US v. Richard Fields
UNPUBLISHED UNITED STATES COURT OF APPEALS FOR THE FOURTH CIRCUIT
UNITED STATES OF AMERICA, Plaintiff - Appellee, v. RICHARD TOLAND FIELDS, Defendant - Appellant.
Appeal from the United States District Court for the Western District of Virginia, at Roanoke. Glen E. Conrad, District Judge. (7:07-cv-00492-gec-mfu; 5:04-cr-30018-gec-bwc-6)
September 16, 2008
September 24, 2008
Before MOTZ, TRAXLER, and SHEDD, Circuit Judges.
Dismissed by unpublished per curiam opinion.
Richard Toland Fields, Appellant Pro Se. Ray Burton Fitzgerald, Jr., OFFICE OF THE UNITED STATES ATTORNEY, Charlottesville, Virginia, for Appellee.
Unpublished opinions are not binding precedent in this circuit.
PER CURIAM: Richard Toland Fields seeks to appeal the district
court's order denying relief on his 28 U.S.C.A. § 2255 (West Supp. 2008) motion. The order is not appealable unless a circuit justice or judge issues a certificate of appealability. 28 U.S.C.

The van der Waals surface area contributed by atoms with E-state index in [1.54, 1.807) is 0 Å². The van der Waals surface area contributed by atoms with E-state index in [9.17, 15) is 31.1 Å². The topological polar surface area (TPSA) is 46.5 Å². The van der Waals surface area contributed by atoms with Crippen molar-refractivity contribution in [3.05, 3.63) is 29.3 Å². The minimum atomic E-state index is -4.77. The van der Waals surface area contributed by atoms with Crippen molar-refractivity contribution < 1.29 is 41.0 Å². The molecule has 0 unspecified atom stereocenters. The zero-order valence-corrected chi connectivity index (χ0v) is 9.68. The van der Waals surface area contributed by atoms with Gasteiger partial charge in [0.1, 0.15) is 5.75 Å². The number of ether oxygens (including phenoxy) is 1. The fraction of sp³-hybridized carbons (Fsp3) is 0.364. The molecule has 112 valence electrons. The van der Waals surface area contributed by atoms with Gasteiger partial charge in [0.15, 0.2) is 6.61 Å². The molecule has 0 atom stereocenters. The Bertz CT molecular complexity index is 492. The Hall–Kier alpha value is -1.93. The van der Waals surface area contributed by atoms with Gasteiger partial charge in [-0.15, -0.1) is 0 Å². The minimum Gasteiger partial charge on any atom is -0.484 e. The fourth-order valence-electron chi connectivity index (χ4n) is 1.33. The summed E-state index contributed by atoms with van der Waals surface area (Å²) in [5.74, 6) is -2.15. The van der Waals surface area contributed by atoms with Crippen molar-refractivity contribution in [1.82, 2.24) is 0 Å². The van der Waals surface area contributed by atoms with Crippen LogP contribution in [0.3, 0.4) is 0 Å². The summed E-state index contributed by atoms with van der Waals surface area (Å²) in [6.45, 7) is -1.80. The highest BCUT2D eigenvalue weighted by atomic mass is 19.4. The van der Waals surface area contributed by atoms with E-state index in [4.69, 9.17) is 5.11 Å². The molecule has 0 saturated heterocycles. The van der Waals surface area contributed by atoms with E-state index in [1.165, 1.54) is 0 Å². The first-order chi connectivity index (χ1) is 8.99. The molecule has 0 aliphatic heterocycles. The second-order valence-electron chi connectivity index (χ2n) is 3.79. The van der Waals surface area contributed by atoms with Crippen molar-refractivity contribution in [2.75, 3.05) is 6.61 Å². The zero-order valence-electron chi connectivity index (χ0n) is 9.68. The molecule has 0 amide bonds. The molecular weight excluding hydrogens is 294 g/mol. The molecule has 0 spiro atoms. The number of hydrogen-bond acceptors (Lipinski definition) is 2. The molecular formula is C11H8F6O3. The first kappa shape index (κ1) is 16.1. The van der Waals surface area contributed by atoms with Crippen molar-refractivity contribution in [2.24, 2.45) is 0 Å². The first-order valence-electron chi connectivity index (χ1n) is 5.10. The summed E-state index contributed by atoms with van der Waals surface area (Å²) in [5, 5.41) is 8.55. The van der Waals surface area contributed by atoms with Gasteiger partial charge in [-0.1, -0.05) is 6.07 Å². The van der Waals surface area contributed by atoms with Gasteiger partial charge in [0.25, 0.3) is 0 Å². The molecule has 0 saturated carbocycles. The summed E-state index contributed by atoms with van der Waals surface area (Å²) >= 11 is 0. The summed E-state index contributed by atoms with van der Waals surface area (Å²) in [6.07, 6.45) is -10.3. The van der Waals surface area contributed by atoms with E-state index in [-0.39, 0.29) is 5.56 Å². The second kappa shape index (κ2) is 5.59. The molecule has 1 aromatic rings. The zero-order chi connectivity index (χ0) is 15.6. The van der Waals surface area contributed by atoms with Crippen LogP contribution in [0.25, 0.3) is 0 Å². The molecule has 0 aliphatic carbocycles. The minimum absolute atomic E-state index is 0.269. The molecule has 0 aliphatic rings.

§ 2253(c)(1) (2000). A certificate of appealability will not issue absent "a substantial showing of the denial of a constitutional right." 28 U.S.C. § 2253(c)(2) (2000). A prisoner satisfies this
standard by demonstrating that reasonable jurists would find that any assessment of the constitutional claims by the district court is debatable or wrong and that any dispositive procedural ruling by the district court is likewise debatable. Miller-El v. Cockrell,
537 U.S. 322, 336-38 (2003); Slack v. McDaniel, 529 U.S. 473, 484 (2000); Rose v. Lee, 252 F.3d 676, 683-84 (4th Cir. 2001). We have
independently reviewed the record and conclude that Fields has not made the requisite showing. Accordingly, we deny a certificate of We dispense with oral
appealability and dismiss the appeal.
argument because the facts and legal contentions are adequately presented in the materials before the court and argument would not aid the decisional process. DISMISSED
Disclaimer: Justia Dockets & Filings provides public litigation records from the federal appellate and district courts. These filings and docket sheets should not be considered findings of fact or liability, nor do they necessarily reflect the view of Justia.
Why Is My Information Online?